Monday, August 13, 2007


[Blog update: A number of newer oeuvreblogs have sprouted up, devoted to T-Pain and Pavement, Marillion and Wilco (and how could I forget Elton John?). They are all linked at the side, and I wish their authors every success, these things are a bit of a commitment. Several of them are already favourites of mine.]

All Alan ever said about "Anon" (pardon the alliteration) is this: "from a dream i had one night." I don't remember most of my dreams - as far as my conscious self is concerned I might not even have them the vast majority of nights - but when I do there's a nightmarishly surreal cast to even the most pleasant of them that made me doubt Nietzsche's assertion in The Birth of Tragedy (one of my favourite books of all time, at least for the first 14 sections before it goes off the rails) that dreams belong to the Apollonian rather than Dionysian realm. In my dreams knowledge pops unbidden into your head; you know a is connected to or caused or will prevent b, know that person x loves/hates/is afraid of you, blithely know the identities of people and places you've never seen, and often in a moment of Dickian terror realise that these certainties are backwards; not because you were wrong to believe them but because they've been replaced by different certainties now (that man is an alien, she doesn't love you after all, you actually did win the lottery, and etc). Knowledge is no longer contained in your head, or even out there in the world, but lingers like a fog over everything; you might suddenly know for sure (and be right, inexorably, which is a real part of the terror) what the person next to you intends, or "what these cryptic signals mean" (cf.). There is no escaping this knowledge, no way to ignore or forestall or avoid it. It is as everpresent as vision to the waking man, only you cannot close your eyes or even go blind.

That the events themselves are happy or sad, wish fulfillment or worst fear, often seems secondary to the horrifying malleability of dream reality, which says more about my psyche than the nature of dreams I'm sure. The dreams I remember are the ones where I find myself caught in situations my dream self accepts implicitly even as I, inside, am screaming that it's not so, or at least that I have no way of knowing. It's the ontological equivalent of my repulsion from Cronenbergian 'body horror,' of the shifting flesh of the shapechanger. I love the films of David Lynch precisely for the cathartic effect of seeing that dreamlike certainty, and seeing it upset terribly; but watching it on the screen is wholly different from living through it. In the dreams I remember I know too much, with too much certainty, to have free will even as reality remakes itself freely; my knowledge always keeps pace with the dream world, and I remain trapped. Nothing is certain and everything is certain. Everything is true and nothing is permitted.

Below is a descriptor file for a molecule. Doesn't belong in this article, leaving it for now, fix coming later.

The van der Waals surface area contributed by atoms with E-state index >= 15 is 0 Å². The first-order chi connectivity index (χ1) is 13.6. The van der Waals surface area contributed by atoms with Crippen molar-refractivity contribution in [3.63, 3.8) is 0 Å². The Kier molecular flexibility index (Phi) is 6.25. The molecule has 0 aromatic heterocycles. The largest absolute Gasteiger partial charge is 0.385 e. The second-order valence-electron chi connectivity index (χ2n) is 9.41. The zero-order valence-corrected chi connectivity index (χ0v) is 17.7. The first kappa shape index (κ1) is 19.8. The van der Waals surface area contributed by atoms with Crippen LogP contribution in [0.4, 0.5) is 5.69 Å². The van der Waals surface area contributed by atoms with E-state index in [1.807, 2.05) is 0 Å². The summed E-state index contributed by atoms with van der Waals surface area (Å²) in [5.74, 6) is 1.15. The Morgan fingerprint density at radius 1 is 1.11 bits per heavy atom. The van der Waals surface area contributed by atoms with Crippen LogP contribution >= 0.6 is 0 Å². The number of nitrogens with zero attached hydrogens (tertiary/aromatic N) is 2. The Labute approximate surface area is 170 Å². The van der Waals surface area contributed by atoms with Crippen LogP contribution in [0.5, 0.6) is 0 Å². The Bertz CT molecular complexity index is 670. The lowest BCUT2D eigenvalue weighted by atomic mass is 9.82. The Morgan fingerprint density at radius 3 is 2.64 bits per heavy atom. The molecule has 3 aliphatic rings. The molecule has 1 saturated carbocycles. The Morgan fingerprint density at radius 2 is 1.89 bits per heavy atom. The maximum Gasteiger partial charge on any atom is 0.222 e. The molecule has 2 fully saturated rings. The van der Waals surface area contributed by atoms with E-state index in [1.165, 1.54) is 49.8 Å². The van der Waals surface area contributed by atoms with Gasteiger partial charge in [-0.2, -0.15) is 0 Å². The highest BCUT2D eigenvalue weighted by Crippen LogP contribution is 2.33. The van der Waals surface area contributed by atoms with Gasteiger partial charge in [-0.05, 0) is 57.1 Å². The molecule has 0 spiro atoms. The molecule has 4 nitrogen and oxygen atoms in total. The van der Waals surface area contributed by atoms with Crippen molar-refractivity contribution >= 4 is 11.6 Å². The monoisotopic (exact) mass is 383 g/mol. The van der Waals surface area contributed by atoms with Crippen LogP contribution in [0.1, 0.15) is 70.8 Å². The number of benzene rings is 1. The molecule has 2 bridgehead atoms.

I have no idea what Alan's dreams are like. Aside from this:

Clean bill of health
Five years at the bell
No one will admit
The time or the places they've been


Three scales of men
Trace back to begin
No one will admit
Ignoring the age of my skin


I will admit, that second verse gives me chills. "Trace back to begin" by itself seems terribly suggestive of Low's method for this time (and "Anon"'s slow chime, the sound of what for any other power trio would be a brief, halting intro played out again and again with a hypnotic, not quite right certainty, is pretty emblematic of their sound then), but the gulfs of possible, hidden knowledge beneath "No one will admit / Ignoring the age of my skin" points towards so much of the Weird and Fantastic that I love because of a deep connection with terrors and fascinations that have lurked since childhood. It's the kind of statement you could find in The Prisoner, The Invisibles, Lovecraft, Sapphire & Steel, Illuminatus!, Dick, Quatermass or old (good) Doctor Who, Joy Division even, or if we expand stylistically a bit also in Borges, Calvino, Pynchon, those vast barely glimpsed secret networks that we fear have more agency, more reality than we do, the great central insight/terror posited most succinctly by Pynchon in the form of "nothing was coming. Nothing was already here." The horror that our most paranoid selves might be naively in the dark, which leaves our day-to-day selves where exactly? Outside of reality as it truly exists.

When I first heard this song I assumed that 'anon' referred to some sort of shorthand for 'anonymous,' that it was pointing to some sort of disavowal of authorship or some sort of lurking facelessness in the dream. Then I remembered that 'anon' is an archaic way to say three things:

1. At another time; later.
2. In a short time; soon.
3. At once; forthwith.

Later, soon, now. Nothing is coming. Nothing is already here. Clean bill of health notwithstanding.

...and that's why I'm fine with forgetting most of my dreams.


Inverarity said...

Can't add much to that (great post). Though is this ("clean bill of health") the first appearance of the preoccupation with doctors?

Ian said...

That is an excellent question. I think it may be, or at least I don't recall anything from the two earlier records. Interestingly enough in the song backgrounds page Alan never mentions doctors or medicine at all.

Brendan said...

Just stumbled on your blog and love it.

I had a realization literally a few days ago that perhaps the "Anon" referred to here is rehab, as in Alcoholics Anonymous.

It gave an interesting new slant to the lyrics.

Ian said...

Holy shit, that works perfectly. Thanks for the idea, Brendan; glad you like the blog. (it's currently dormant, but back to life in the near future, fingers crossed)